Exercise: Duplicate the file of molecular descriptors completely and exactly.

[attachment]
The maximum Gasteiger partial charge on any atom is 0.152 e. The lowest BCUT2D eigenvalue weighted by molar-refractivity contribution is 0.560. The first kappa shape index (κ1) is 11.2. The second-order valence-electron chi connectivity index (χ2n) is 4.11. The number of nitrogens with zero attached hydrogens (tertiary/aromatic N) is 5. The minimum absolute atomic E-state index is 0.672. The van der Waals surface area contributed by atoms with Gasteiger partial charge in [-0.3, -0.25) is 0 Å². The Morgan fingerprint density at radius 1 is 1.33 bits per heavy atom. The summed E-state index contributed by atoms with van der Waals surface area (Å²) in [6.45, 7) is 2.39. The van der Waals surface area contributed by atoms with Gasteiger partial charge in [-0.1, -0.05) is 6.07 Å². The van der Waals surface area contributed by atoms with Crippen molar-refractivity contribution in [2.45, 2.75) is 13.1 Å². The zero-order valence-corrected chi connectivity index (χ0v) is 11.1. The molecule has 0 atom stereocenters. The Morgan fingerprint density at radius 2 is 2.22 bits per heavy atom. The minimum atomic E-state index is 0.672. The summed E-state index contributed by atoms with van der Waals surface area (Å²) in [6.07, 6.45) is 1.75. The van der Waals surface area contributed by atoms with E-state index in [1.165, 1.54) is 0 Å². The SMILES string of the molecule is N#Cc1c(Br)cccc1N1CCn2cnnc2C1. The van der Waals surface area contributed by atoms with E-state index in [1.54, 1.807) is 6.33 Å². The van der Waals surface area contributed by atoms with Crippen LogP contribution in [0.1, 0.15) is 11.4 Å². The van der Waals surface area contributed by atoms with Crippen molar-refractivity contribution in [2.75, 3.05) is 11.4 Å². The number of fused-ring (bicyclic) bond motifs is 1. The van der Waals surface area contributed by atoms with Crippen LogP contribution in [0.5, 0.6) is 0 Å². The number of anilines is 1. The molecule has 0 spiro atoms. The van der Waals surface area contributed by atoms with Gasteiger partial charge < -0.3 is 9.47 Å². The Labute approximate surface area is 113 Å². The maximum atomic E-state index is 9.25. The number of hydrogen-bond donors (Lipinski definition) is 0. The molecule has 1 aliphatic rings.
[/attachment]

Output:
The maximum Gasteiger partial charge on any atom is 0.152 e. The lowest BCUT2D eigenvalue weighted by molar-refractivity contribution is 0.560. The first kappa shape index (κ1) is 11.2. The second-order valence-electron chi connectivity index (χ2n) is 4.11. The number of nitrogens with zero attached hydrogens (tertiary/aromatic N) is 5. The minimum absolute atomic E-state index is 0.672. The van der Waals surface area contributed by atoms with Gasteiger partial charge in [-0.3, -0.25) is 0 Å². The Morgan fingerprint density at radius 1 is 1.33 bits per heavy atom. The summed E-state index contributed by atoms with van der Waals surface area (Å²) in [6.45, 7) is 2.39. The van der Waals surface area contributed by atoms with Gasteiger partial charge in [-0.1, -0.05) is 6.07 Å². The van der Waals surface area contributed by atoms with Crippen molar-refractivity contribution in [2.45, 2.75) is 13.1 Å². The zero-order valence-corrected chi connectivity index (χ0v) is 11.1. The molecule has 0 atom stereocenters. The Morgan fingerprint density at radius 2 is 2.22 bits per heavy atom. The minimum atomic E-state index is 0.672. The summed E-state index contributed by atoms with van der Waals surface area (Å²) in [6.07, 6.45) is 1.75. The van der Waals surface area contributed by atoms with E-state index in [1.165, 1.54) is 0 Å². The SMILES string of the molecule is N#Cc1c(Br)cccc1N1CCn2cnnc2C1. The van der Waals surface area contributed by atoms with E-state index in [1.54, 1.807) is 6.33 Å². The van der Waals surface area contributed by atoms with Crippen LogP contribution in [0.1, 0.15) is 11.4 Å². The van der Waals surface area contributed by atoms with Crippen molar-refractivity contribution in [2.75, 3.05) is 11.4 Å². The number of fused-ring (bicyclic) bond motifs is 1. The van der Waals surface area contributed by atoms with Crippen LogP contribution in [0.5, 0.6) is 0 Å². The number of anilines is 1. The molecule has 0 spiro atoms. The van der Waals surface area contributed by atoms with Gasteiger partial charge < -0.3 is 9.47 Å². The Labute approximate surface area is 113 Å². The maximum atomic E-state index is 9.25. The number of hydrogen-bond donors (Lipinski definition) is 0. The molecule has 1 aliphatic rings.